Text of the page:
So, we’ve arrived at the top 20, slowly creeping toward …
Usually the first thing added to a film when it is remade is glitz. American films from the 1970s had their own distinct, philosophical quality to them, something that inevitably gets lost in translation when the material is put to screen again by a new team of filmmakers. Still, the one thing I didn’t anticipate while watching screenwriter William Monahan and star Mark Wahlberg tackle The Gambler was a lack of visceral thrills. Director Rupert Wyatt’s film nails the look of 1974’s The Gambler, but it lacks the feel of the original.
After the somewhat languid pacing of American Horror Story: Freak Show in the season’s first half, this week’s aptly titled episode “Blood Bath” kicks things into another gear. Though Twisty’s death felt unexpected and climactic (despite occurring only five episodes into the season), the clown’s untimely departure now appears relatively inconsequential compared to this week’s events.
The cold open hints at the episode’s overall trajectory. As Gloria sits on a couch recounting Dandy’s troubled childhood, the viewer gets a stronger sense of just how twisted her son is. While the show always made it clear that he was far from a normal child, the images of him preparing to cut a young girl’s hair off and the discussion of him murdering a cat leave no doubt about his problems. As I’ve talked about extensively in earlier reviews, subtlety has never been Freak Show’s aesthetic goal, but Murphy goes out of his way in the scene to emphasize Dandy’s depravity. Though it feels a bit over the top, it does jibe with the episode’s bloody conclusion.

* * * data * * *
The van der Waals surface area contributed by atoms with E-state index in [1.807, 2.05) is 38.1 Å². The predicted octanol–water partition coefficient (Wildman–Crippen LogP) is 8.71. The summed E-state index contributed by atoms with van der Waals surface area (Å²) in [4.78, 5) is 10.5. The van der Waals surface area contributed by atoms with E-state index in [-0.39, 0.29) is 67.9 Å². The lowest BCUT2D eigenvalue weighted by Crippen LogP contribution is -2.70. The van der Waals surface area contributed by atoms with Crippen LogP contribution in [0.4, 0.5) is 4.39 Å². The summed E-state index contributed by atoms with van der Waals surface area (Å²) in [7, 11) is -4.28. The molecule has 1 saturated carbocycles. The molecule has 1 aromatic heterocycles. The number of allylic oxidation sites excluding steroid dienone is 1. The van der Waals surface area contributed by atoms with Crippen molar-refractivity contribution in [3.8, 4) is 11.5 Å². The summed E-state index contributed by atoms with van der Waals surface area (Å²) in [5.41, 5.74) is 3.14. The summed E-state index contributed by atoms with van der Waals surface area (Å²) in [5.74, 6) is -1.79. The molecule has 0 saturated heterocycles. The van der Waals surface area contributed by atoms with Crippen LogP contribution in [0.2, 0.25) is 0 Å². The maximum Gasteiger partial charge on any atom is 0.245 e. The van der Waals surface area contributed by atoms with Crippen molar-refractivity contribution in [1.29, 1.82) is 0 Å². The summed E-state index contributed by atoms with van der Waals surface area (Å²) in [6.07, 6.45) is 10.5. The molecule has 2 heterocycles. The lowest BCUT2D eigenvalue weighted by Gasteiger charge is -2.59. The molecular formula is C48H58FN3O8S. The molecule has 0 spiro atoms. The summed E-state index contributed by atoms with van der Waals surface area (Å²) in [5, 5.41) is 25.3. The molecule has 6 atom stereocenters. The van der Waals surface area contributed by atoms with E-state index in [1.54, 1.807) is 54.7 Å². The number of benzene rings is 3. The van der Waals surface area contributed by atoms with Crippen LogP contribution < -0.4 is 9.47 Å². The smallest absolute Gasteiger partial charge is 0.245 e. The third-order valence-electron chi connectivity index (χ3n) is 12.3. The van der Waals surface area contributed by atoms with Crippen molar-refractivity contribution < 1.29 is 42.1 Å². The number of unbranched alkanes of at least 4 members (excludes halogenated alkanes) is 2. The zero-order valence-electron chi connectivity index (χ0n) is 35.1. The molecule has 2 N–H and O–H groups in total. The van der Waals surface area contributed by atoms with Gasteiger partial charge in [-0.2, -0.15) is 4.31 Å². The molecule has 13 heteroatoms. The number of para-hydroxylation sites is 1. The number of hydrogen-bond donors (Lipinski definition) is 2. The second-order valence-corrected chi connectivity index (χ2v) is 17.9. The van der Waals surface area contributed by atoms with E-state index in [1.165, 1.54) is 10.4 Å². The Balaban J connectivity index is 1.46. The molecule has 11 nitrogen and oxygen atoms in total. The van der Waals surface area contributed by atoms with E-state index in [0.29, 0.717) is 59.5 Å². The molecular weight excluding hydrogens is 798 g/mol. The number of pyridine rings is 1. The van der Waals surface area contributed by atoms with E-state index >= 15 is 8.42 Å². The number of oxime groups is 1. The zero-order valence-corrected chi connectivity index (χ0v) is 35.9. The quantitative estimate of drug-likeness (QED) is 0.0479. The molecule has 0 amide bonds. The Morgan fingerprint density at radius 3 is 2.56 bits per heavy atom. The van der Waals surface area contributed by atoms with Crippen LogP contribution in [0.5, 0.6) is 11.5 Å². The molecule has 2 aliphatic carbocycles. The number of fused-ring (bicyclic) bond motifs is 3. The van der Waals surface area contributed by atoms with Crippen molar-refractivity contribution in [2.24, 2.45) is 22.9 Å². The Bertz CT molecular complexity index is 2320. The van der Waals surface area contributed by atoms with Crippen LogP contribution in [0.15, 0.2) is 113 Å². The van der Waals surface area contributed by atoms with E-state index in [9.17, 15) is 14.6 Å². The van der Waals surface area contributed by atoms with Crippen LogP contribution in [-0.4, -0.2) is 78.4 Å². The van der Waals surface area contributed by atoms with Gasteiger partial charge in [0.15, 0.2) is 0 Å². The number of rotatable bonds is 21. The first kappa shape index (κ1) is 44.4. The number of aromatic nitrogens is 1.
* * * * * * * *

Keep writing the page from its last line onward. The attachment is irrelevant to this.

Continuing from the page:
On September 11th, 2001, a dark chapter in world history was written. The World Trade Center, the part of the Pentagon and thousands of lives were lost at the hands of terrorism. A towering beacon of hope, the World Trade Center was destroyed and with it, the feeling of safety and security. 9/11 instantly became a date in which lives were mourned and evil hoped to one day be eradicated forever. To commemorate this year’s 9/11, the Nitehawk Cinema in Brooklyn, New York hosted a very special screening of King Kong, the 1976 remake of the 1933 classic of the same name. The Nitehawk chose this particular film to be screened because the Twin Towers were featured very prominently in the picture’s finale location. This was a modern change of scenery since the Empire State Building served as the original location in the 1933 film.
Since its premiere, The Good Wife has done what is nearly impossible for most shows- it is stunningly smart, perfectly paced, and beautifully written, and it has only gotten better in its game-changing fifth season. Guest stars are nothing new to the show, which has the most creative and entertaining guest casting on television, and it uses these performers incredibly well, folding them into stories the audience is already invested in alongside characters we care about.
If there’s one week in which a series entitled American Horror Story simply has to deliver the goods, it’s the one containing All Hallow’s Eve. In that respect, “Fearful Pranks Ensue” falls a little short, particularly if one expected it to step up the freakiness and/or gore quotient. Actually, as it turns out, it belongs to a entirely different sort of tradition: the time-honored transitional episode. Only in its closing moments does it threaten to take its genre elements to the next level of nutty.
The season premiere of American Horror Story: Coven weaves a menacing tale of witchcraft that pushes past anything that would resemble good taste. A Teenage virgin’s vagina is used as a deadly weapon; a bull’s head is crowned upon an African American slave, which leads to a depressing transformation of a man into minotaur; and a date rape leads to a disastrous bus crash, killing several teenage boys. That doesn’t include the various men held as prisoners and tortured in an underground dungeon, the apparent deaths of several characters; and oh, did I mention the magical vagina?
So-called “costume dramas” often deal in subtle yet significant helpings of sexual repression guiding their characters’ every action. The idea of an erotic thriller set in the 1860s is thereby rather an intriguing one – in which each intimate moment carries greater weight and excitement than in most present day scenarios. Émile Zola’s novel “Thérèse Raquin” is no stranger to cinema, its first of many screen adaptations dating back to a 1915 Italian silent film. Television veteran Charlie Stratton makes his feature directorial debut with a new look at the doomed yarn of lust and betrayal.